Barbara Sonderman's love for plants was instilled at a young age. As a girl, she followed her grandpa around his garden as he talked about his corn and tomatoes. "I really loved plants from that time on," Sonderman said. "If he loved them, then I loved them."
Sonderman's friend Stacy James left a birthday poem on her refrigerator in Tucker Greenhouse. To-do lists and old photographs accompany the poem.
However, Sonderman momentarily pushed her gardening hobby aside to attend the University of Missouri. She received a degree in anthropology, only to realize that her true passion remained with plants. After this realization, Sonderman went back to school to receive another degree in horticulture.
Upon graduating in the '80s, Sonderman was offered a job at the University of Missouri. She has been employed by her alma mater ever since.
Although she grew up in St. Louis, Sonderman feels that her roots are in Columbia. After falling in love with the small-town atmosphere and university community, Sonderman purchased land and built her house 20 miles off campus. She has also started a garden on her property. She grows all of her own vegetables in the spring and summer, and has numerous fruit trees, including plum, apple, cherry and peach.
Below, Sonderman describes what it has taken to care for plants after all these years.
In addition to caring for plants, Barbara Sonderman teaches for the Division of Biological Sciences. Sonderman is lucky enough to teach two of her favorite classes from her time at Mizzou, botany and plant systematics. This fall, Sonderman assists with three laboratory sections of general botany. She describes the laboratory as practical, hands-on learning. Students not only draw and dissect plants, but also grow plants for their final projects. Sonderman prides the class on taking students that know nothing about plants, such as Brendan Coolidge, and introducing them to plants systems.
Interacting with her students makes teaching worthwhile for Sonderman. "There are some students that not only get it, but are so excited about it. Your heart soars when somebody likes the same thing you do," says Sonderman.
Barbara Sonderman and Brendan Coolidge discuss his project on Wednesday, November 19, 2014 in Tucker Greenhouse. Coolidge took general botany with Sonderman to fulfill a biological science requirement for his major.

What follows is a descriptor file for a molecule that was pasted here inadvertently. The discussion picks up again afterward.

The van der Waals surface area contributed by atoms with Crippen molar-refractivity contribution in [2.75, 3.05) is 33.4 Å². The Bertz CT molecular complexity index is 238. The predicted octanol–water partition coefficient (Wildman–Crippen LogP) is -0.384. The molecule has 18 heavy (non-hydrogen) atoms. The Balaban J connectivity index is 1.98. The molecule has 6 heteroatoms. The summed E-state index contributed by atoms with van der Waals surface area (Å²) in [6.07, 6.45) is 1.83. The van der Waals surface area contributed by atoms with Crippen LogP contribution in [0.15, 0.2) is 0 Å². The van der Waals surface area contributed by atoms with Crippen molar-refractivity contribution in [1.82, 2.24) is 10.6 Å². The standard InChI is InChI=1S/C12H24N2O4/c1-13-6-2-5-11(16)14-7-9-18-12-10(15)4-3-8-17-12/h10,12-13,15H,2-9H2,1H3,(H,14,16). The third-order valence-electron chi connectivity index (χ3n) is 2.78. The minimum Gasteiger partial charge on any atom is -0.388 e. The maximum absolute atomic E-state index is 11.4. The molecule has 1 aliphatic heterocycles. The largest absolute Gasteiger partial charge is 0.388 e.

She believes her students are successful because she keeps her classrooms fun and interesting. "If you're not having fun, and you're bored, you're not going to learn as much," says Sonderman.
She claims that if one out the twenty-five students in her class decides, "Wow, I love plants. I think I want to change my major," then she has done her job. Even if they don't change their major, they still have a new appreciation for plants - an appreciation which they can share with Sonderman.
An average day at Tucker Greenhouse begins with Sonderman checking her mail and emails. She usually find that she is being requested to do several things, including setting up tours of the greenhouse. Sonderman hosts all kinds of visitors, from elementary school students to adults.
Barbra Sonderman catches up on emails in her office located in Tucker Greenhouse on Tuesday, November 18, 2014. Sonderman has several plants of her own growing in her office.
After checking her mail, Sonderman begins to water the plants of Tucker Greenhouse. The greenhouse has numerous rooms, and each room has different plants that require differrent amounts of water. For example, the tropical room requires much more moisture than the desert room.
After watering, she trims the plants and pulls off dead leaves. Many of the plants have to be trimmed in order to clear the greenhouse walkways for visitors. Sonderman also sweeps the floors so that all the water and plant remains are out of the way.
Finally, Sonderman searches for insect pests that may be harming the plants. The greenhouse has seen an abundance of mosquitoes this season.
In addition to Tucker Greenhouse, Sonderman also works at the Botany Greenhouse at Research Park. Tucker Greenhouse is used for teaching purposes, whereas Botany Greenhouse is strictly used for research purposes. Sonderman visits Botany Greenhouse a couple times a day to check on her growth chambers.
"I really am very busy, and very rarely do I sit down - and that's good," says Sonderman.